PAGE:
The truth is, we do already have school choice, but only for those who are wealthy enough to pay for private school or to purchase a home in a “good” public school district. That leaves a lot of kids behind.

Most parents in our system have school choice the same way they have private jet choice. After all, no one is stopping them from buying a G5.

The walkout teacher argues that the Equal Opportunity Tax Credit’s relatively high upper income limit to receive a scholarship (around $140,000 for a family of four) favors the privileged at the expense of average students. He claims that because the scholarshipsonly pay for a fraction of what it actually costs to [sic] these private and religious schools” they are “nothing but a scam to give wealthy families discounts on the education of their choosing.”

I find the income threshold to be a positive feature of the program, not a defect, as it allows more students to access the program. But even granting the premise that only low income children should be offered an escape from government schools, the facts do not back up this criticism of the scholarship program. 

If critics of the program have any evidence to back their oft-repeated talking point that families in the high income range are the primary beneficiaries of the scholarship program, they should cite it. They never do. That’s because a claim without evidence is good enough if you are trying to mislead and scare people into preserving a failed status quo.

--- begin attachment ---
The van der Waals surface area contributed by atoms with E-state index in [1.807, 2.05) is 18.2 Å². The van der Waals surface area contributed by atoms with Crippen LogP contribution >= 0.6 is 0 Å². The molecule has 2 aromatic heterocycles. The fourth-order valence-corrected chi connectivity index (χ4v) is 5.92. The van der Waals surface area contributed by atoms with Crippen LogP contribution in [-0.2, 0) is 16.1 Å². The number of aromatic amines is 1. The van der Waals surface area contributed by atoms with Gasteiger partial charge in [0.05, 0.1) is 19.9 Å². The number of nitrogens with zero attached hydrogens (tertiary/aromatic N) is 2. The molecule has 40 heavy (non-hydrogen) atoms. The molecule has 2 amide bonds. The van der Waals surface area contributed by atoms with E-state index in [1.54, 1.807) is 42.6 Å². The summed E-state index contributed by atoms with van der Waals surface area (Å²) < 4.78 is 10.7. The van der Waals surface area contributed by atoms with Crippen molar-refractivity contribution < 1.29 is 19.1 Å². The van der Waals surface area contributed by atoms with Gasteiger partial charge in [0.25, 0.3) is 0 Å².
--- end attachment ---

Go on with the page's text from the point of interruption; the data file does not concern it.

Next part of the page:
The organizations who administer these scholarships have the actual numbers, and they tell a different story. The Opportunity Scholarship Fund, for example, reports that 52% of its scholarship students are eligible for free and reduced lunch, meaning around $47,000 for a family of four.

The education establishment also claims the scholarship program takes money out of public schools. It does no such thing.

The truth, according to a study by economists at Oklahoma City University, is that the state actually saves $1.39 for every $1 in tax credits it gives out under the program. If you include all funding sources, the fiscal return is even higher, at $2.91 to $1.

How can this be? The answer is that we spend so much money per pupil in this state that the money saved by a student exiting the public school system exceeds the tax credit given out to fund his scholarship.

Think about that next time you hear that Oklahoma does not “fully fund” public education. It is cheaper to pay a student to attend a private school than to educate them in a government school.

When public education activists like the walkout teacher tell us we need to “support education,” we should inquire as to what, exactly, they mean by that. Too often, when they talk—and when they walk—they reveal their priority to be the maintenance of a failing status quo and their own professional comfort, not the improvement of children’s education.

Benjamin Lepak is Legal Fellow at The 1889 Institute. He can be reached at blepak@1889institute.org.

The opinions expressed in this blog are those of the author, and do not necessarily reflect the official position of 1889 Institute.